Velvet Sundown CB Preview
By Jordan Hall (ApocaRUFF)
Velvet Sundown is a new game brought to us by Tribe Studious. It is best described as a “dramagame” and is equal parts game and social experiment. You’ll enter into the world of the wealthy and famous, taking on a role with the purpose of achieving your own personal goals. You won’t be given much – a few items and tid-bits of information you can share. Velvet Sundown seems quite promising and perhaps will prove that you don’t need killing and gore for a game to be exciting and fun.
The purpose of Velvet Sundown is to take over a character and play its part in the scenario. There are a wide variety of characters and, depending on the scenario, there are up to eleven characters to play. One session, you might be the fit and famous surfer who doubles as a drug-busting detective. The next scenario you might find yourself as the bar-tender whose only purpose in life is providing drinks and stirring up trouble (as serving drinks gets boring). You’re never sure what you’ll be doing until things start, and even then you might find things going completely different from what you planned (or expected if you’ve played the game a while) – perhaps you’ll be Cooper and find that Jack is extremely attractive and discover true love after a few drinks? The whales can save themselves at that point.
I’ve only had experience with a few of the characters, Cooper and Boyle being my most played. Boyle is definitely my favorite role to play, as he is often the center of the party and in the perfect place to hear interesting tid-bits of information that he can do with as he pleases. I admit that whenever I am Boyle, I tend to take on the role of the trickster, trying to stir up as much trouble as I can. Cooper is a much more busy man, with a goal and the drive to achieve it and is, in my opinion, one of the more difficult roles to play.
So far, the scenarios take place on the luxury yacht Velvet Sundown. Yes, that’s where the game gets its name. The mood is set on calm waters with a beautiful sunset in the background. The yacht is quite luxurious, and the people aboard are good looking. Thankfully, the mood can be achieved thanks to superb graphics. I found myself often wandering around the yacht just to admire the graphics. Standing at the edge of the ship, alone and dramatic, is not hard when the sunset looks almost as good as the real thing.
I was pleased to find that the controls in Velvet Sundown are smooth and simple. WASD for movement, and left mouse for interacting with almost everything. Even if you’re completely new to PC gaming, you should be able to master the controls after a single session in the game. I can’t find any faults in the controls and liked their responsiveness. I can’t complain.
As I said, when you play a scenario in Velvet Sundown, you are given a role that is chosen at random at the beginning of the session. Using the few tools available in your possession, you will navigate through a sea of others trying to achieve their own goals – which may include stopping you – while trying to achieve your own. It’s the unpredictable nature of interacting with characters that have actual people controlling them that make this game so interesting. One session, you might find yourself in an intense mind-game, while the next you might find that everyone is much more interested in getting drunk and high rather than doing anything productive.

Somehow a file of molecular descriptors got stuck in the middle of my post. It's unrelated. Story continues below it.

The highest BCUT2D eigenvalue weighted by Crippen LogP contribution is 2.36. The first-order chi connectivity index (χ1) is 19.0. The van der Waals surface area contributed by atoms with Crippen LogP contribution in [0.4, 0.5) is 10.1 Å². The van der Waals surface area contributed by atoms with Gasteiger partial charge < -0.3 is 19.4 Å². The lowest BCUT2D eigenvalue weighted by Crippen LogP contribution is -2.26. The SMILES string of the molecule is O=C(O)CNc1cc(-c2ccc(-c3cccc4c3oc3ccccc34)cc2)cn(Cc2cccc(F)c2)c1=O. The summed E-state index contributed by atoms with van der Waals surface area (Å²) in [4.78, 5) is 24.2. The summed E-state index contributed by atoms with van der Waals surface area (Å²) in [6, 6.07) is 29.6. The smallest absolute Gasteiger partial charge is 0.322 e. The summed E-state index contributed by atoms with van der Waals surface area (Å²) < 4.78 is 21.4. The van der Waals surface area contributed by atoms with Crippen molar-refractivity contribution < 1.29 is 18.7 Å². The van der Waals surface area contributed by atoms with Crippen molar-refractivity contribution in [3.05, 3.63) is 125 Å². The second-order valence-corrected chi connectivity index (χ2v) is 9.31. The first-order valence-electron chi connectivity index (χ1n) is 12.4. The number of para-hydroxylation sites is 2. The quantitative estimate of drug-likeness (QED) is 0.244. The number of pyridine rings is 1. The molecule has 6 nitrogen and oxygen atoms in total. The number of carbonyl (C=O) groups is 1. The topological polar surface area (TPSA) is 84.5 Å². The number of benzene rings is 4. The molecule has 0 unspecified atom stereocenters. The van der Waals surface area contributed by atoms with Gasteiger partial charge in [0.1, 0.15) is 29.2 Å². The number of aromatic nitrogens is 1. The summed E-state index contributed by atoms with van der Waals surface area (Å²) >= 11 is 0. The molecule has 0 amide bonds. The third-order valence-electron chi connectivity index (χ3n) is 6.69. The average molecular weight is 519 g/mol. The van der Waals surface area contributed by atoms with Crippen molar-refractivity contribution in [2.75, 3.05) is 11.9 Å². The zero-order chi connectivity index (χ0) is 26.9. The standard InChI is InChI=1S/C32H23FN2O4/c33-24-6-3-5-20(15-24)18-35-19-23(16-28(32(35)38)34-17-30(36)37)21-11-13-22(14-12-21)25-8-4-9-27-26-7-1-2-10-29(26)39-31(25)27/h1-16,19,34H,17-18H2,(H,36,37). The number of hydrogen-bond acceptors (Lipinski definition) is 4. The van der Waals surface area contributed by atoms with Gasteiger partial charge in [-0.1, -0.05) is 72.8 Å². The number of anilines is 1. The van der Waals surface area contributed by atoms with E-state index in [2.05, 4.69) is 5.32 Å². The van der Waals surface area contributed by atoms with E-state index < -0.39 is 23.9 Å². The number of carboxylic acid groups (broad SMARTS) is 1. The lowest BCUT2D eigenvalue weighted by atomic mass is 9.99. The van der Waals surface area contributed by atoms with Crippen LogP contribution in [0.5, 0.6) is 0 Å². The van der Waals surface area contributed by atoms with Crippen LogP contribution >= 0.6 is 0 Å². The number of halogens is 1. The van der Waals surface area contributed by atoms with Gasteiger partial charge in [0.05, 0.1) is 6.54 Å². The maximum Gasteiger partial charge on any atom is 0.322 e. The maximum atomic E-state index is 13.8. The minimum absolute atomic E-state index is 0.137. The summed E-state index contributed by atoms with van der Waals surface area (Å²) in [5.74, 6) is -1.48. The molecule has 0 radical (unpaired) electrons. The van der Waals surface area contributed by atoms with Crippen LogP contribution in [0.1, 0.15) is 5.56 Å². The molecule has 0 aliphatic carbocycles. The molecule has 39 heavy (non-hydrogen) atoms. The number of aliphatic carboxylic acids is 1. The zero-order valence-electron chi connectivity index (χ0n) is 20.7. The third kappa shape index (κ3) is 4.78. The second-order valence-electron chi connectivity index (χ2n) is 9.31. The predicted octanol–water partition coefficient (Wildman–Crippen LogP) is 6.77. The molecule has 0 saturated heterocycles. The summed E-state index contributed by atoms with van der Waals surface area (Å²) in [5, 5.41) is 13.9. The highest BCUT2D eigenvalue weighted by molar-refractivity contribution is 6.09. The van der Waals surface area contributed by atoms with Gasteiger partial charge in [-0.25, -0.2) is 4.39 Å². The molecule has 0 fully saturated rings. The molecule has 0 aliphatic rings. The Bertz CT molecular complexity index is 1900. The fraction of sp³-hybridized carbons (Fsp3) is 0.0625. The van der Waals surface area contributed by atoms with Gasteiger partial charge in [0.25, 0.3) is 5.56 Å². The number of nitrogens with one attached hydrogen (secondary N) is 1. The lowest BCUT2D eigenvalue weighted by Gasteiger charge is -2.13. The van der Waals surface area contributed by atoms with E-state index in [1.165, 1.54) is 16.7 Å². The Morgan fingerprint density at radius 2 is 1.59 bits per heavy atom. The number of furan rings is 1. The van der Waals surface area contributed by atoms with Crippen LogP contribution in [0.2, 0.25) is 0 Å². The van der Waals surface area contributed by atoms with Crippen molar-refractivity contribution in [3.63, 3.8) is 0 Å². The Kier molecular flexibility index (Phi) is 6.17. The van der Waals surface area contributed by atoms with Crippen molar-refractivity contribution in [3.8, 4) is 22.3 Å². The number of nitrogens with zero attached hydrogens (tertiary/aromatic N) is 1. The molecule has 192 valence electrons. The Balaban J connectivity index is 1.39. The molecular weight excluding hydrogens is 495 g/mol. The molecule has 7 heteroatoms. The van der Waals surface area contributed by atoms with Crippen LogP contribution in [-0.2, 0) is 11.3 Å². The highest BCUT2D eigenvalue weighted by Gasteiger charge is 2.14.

You might encounter corporate espionage, drug dealing, drug craving, or any number of things that can happen among the rich and famous. While Boyle, the bartender, is my favorite role to play, I still enjoy playing the other roles. One of the more difficult I’ve tried is Cooper, who is a popular surfer with a dark past. He’s driven to stop drug-related crime which has caused him to come to the Velvet Sundown as an undercover detective. It’s difficult sniffing out criminals, especially when they know they’re at risk of being caught and the only tools you have are your charisma and words.
Every scenario is going to be different each time you play it because the characters are all played by real players. There are no NPCs in Velvet Sundown. It’s this key element that makes the game so fun. You will never know the outcome of the scenario in advance, and you don’t know who is playing which character until the end of the session. With this randomness, you are never faced with the same situation twice and that’s what makes this game so interesting to me.
Once a scenario is over, everyone who took part is thrown into the debrief where you can see who played which character and talk about what happened. This is one of my favorite parts, as people can break out of their character and can laugh about what happened. It’s also quite nice when someone comments on your character, as you feel a sense of accomplishment from having stuck out in someone’s mind. I’ve yet to see anyone rage or complain during a debrief, which is a sign that it’s almost impossible to get angry while playing this game. Even if you’re having a difficult time achieving your character’s goals, you’re still having a blast.
The Velvet Sundown closed beta turned out to be a fantastic experience. I can’t wait to see how things change and improve as development continues. The random nature of the experience is what makes it so fun and until now the only things I’ve played that come close to this are Space Station 13 and the life mods for Arma II. The fact that violence (minus use of tazers) plays absolutely no part in the game is an interesting change. Unfortunately our key giveaway has run aground, so getting into the game at this point may be a challenge. If you find a way, the experience is certainly worth it!
Edit: We’ve just received another batch of Velvet Sundown keys. Grab them while they last!
Games mentioned in this article
- Velvet Sundown - Choose how you'll live in each character's shoes, seeking your own fortune on board a private yacht.